Stocks & Commodities V. 30:1 (36-41): Gold And The European Debt Crisis by Markos Katsanos

Stocks & Commodities V. 30:1 (36-41): Gold And The European Debt Crisis by Markos Katsanos
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Gold And The European Debt Crisis by Markos Katsanos

Ever since the Swiss franc was pegged to the euro, gold became the only safe haven investment in times of crisis. Here is a system to profit from the next crisis.

The value of gold has been subject to intense debate for centuries. London financier Nathan Rothschild once commented that he only knew of two men who really understood the true value of gold, an obscure clerk in the basement vault of the Banque de Paris and one of the directors of the Bank of England. And unfortunately, they disagreed.

Gold is a precious metal with many faces and multiple personalities, and trying to evaluate its intrinsic value can be difficult, since it can switch focus very quickly. When a crisis occurs, fear becomes the predominant factor, driving gold prices higher, eclipsing all other correlations.

In Figure 1, I calculated the yearly correlation between gold and various related assets. You can see that gold had been moving in lockstep with equities and the whole commodity complex until a major change occurred in 2011. The correlation with the CRB index from a strong positive turned negative, while the correlation with equities from a moderate positive went to a strong negative. Even the traditional correlation with the gold mining group broke down and the negative correlation with the dollar weakened dramatically.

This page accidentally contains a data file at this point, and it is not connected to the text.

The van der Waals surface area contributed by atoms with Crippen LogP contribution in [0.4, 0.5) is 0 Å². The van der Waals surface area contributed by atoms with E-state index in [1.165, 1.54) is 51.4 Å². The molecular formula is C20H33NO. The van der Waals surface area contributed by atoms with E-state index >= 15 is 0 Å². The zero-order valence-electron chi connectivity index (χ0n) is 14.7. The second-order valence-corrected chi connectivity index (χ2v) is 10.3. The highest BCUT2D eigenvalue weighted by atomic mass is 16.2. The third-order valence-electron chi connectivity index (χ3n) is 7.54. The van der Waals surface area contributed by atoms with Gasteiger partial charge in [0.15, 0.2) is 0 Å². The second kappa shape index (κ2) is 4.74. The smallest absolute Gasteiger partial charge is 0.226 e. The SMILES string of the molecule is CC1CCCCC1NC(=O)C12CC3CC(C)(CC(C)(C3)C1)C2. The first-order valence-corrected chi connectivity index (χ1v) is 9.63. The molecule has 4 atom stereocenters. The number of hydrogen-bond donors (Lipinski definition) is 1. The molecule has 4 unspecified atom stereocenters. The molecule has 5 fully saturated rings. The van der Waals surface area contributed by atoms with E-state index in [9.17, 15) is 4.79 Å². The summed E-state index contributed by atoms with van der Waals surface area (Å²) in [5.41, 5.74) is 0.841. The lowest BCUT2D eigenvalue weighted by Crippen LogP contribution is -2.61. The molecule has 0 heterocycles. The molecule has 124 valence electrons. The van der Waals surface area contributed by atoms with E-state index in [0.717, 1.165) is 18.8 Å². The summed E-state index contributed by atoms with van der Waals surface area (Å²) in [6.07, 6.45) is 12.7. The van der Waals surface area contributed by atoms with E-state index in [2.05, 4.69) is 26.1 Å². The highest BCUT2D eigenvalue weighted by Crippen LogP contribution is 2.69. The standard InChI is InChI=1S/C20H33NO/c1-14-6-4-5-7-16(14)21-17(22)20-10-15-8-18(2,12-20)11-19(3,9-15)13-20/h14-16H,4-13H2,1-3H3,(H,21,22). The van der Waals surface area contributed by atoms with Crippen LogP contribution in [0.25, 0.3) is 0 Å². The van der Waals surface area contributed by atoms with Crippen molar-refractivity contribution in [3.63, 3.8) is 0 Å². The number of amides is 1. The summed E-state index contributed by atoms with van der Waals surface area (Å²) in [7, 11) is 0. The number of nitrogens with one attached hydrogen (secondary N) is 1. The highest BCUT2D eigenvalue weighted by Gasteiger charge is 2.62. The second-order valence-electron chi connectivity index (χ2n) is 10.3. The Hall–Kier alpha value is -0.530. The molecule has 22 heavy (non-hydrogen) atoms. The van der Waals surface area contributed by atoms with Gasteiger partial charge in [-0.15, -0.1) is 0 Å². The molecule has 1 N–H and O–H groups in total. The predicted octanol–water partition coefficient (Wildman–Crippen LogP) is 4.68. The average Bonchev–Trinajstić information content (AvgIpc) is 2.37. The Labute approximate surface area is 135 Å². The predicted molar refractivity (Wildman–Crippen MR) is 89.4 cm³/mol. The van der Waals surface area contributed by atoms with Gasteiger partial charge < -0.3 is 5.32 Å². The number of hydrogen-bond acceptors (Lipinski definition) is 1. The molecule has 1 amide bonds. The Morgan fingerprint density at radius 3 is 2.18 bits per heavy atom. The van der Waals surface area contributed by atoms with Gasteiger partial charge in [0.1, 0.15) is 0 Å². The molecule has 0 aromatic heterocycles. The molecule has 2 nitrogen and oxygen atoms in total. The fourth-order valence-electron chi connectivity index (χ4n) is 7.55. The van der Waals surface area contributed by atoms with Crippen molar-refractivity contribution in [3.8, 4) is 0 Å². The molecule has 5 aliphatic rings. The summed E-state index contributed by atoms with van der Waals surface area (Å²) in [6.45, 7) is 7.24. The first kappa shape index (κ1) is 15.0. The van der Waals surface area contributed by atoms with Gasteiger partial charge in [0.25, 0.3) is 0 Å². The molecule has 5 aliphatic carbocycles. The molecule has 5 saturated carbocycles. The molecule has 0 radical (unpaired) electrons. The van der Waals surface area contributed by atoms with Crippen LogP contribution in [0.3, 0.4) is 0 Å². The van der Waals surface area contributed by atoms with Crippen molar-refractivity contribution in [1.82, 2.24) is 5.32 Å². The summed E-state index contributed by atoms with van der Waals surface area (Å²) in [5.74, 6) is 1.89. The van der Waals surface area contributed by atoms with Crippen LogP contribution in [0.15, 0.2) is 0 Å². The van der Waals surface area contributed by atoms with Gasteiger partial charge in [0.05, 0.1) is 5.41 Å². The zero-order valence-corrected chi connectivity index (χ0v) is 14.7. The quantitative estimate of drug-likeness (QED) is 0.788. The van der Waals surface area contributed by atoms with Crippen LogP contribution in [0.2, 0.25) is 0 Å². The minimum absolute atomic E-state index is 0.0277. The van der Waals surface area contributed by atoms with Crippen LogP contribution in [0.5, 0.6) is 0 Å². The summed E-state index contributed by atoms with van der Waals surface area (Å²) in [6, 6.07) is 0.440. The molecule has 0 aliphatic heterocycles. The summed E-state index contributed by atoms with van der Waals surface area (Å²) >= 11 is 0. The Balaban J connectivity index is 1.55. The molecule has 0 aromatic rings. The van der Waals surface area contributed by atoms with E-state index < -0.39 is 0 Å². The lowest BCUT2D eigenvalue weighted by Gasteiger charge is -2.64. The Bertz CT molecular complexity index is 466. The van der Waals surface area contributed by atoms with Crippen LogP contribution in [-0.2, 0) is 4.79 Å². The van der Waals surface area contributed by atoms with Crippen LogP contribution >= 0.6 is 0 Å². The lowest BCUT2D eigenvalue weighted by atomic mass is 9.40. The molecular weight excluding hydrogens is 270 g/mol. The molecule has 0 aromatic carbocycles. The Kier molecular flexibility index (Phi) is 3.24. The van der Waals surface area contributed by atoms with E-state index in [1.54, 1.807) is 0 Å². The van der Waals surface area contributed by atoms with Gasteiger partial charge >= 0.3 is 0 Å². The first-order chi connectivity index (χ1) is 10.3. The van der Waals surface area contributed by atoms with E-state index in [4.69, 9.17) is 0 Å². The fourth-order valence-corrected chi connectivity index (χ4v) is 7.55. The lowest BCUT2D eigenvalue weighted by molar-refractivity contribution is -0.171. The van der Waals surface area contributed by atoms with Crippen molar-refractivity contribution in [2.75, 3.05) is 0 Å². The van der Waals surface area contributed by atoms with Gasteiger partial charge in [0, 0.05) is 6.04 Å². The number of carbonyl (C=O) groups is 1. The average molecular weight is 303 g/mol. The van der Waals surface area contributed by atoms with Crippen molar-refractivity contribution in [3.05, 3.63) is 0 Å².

In the summer of 2011, gold rose to multiyear highs as concerns about the European debt crisis and the risk of contagion pushed gold’s safe-haven asset and currency hedge status to the front. Note the correlation with European banks for the Dow Jones Eurostoxx bank futures (FESB) and Italy’s Unicredit Bank, which rose to a strong ‑0.90 in 2011. At the end of October 2011, European leaders agreed on a plan to stem the debt crisis by expanding the European Financial Stability Facility (EFSF) to €1 trillion, recapitalizing banks and prompting bondholders to accept a 50% haircut on Greek debt.

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